Martin Murray wanted to build something straight out of the 1950s.
So he cleared 30 acres of rural pasture off Interstate 45 about 20 miles south of Dallas and built his Galaxy Drive-In like a museum to a mostly extinct industry. Cars squeeze between poles tethered with speaker boxes and campy, vintage commercials rescued from Hitchcock-era reels roll before the main feature.
"I wanted to take people back to a simpler time," Murray said. "You hit 1958 once you enter our driveway."
Probably a lot of traffic, too. Texas drive-ins are seeing the biggest surge in decades, as Galaxy is among at least five outdoor theaters to open since 2003. The latest debuted in Killeen, near the Fort Hood military post, on July 1, and a new two-screen in the West Texas town of Midland is expected to open in August.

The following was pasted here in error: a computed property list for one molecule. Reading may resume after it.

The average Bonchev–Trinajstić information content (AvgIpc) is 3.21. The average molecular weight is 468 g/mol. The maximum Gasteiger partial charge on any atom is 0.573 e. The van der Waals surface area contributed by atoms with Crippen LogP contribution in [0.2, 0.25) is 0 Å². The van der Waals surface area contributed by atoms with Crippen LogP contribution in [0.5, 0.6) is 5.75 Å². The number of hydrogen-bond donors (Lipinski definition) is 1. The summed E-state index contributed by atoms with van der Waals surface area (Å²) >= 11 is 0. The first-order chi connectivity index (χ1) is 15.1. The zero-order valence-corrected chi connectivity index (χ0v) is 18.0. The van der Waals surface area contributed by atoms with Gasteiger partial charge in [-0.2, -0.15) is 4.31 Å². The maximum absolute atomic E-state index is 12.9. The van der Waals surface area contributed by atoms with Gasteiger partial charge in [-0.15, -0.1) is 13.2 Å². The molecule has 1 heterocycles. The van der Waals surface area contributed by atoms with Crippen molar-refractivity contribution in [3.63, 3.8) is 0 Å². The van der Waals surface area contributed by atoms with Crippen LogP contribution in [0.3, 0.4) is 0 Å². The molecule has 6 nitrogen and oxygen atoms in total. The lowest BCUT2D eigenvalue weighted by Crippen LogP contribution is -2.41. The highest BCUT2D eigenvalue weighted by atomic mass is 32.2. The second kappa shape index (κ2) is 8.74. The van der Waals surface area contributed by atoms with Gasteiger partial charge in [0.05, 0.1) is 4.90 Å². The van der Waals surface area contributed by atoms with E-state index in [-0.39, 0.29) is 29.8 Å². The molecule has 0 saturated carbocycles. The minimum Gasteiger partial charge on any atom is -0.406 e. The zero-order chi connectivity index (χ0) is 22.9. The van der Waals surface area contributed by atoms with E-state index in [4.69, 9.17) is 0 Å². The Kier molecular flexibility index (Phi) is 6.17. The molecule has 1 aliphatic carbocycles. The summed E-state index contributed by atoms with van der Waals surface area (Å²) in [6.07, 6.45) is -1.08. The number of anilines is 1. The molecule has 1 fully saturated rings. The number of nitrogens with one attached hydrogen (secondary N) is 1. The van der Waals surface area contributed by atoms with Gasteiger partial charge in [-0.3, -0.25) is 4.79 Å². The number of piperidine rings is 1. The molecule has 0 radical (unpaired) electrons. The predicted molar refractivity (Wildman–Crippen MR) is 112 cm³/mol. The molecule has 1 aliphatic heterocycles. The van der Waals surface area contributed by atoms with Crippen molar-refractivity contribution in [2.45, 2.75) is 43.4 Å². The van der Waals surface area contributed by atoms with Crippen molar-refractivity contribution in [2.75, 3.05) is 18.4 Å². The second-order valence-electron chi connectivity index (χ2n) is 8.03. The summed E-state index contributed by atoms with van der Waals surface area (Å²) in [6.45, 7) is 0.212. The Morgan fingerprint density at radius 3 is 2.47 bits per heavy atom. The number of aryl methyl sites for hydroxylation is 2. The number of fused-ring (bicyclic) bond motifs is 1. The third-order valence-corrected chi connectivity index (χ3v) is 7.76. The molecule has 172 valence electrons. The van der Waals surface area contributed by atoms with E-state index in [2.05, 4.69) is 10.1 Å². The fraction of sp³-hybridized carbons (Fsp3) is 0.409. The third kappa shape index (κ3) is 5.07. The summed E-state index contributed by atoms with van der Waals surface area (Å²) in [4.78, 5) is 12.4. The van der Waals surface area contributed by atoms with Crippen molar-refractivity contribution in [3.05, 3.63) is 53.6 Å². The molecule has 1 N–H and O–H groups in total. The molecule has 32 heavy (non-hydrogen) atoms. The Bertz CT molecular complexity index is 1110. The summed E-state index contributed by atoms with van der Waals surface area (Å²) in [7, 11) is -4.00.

Several more are planned. Steve Rodman, owner of the Crossroads Drive-In in Shiner, between Houston and San Antonio, hopes to open a Houston theater with a more contemporary design by February.
And business has been so good at the three-screen Galaxy that co-owner Marsha Murray, Martin's wife, points to a flat tract where the gravel and sod have already been groomed for a fourth screen. She hints that Galaxy may ultimately house as many as 12 screens. She also wants to franchise more drive-ins around the state.
"You'd probably have to go back to the 1960s to see them building this many in a couple year's time," said Gene Palmer, who has owned the Last Drive-In Picture Show in Gatesville for 50 years.
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Drive-ins were a very big part of my childhood and adolescence. It saddened me to see them go. Now they're coming back and that, as a famous jailbird would say, is a "good thing."
For everything relating to drive-ins check out drive-ins.com.
Picture by Troy Paiva.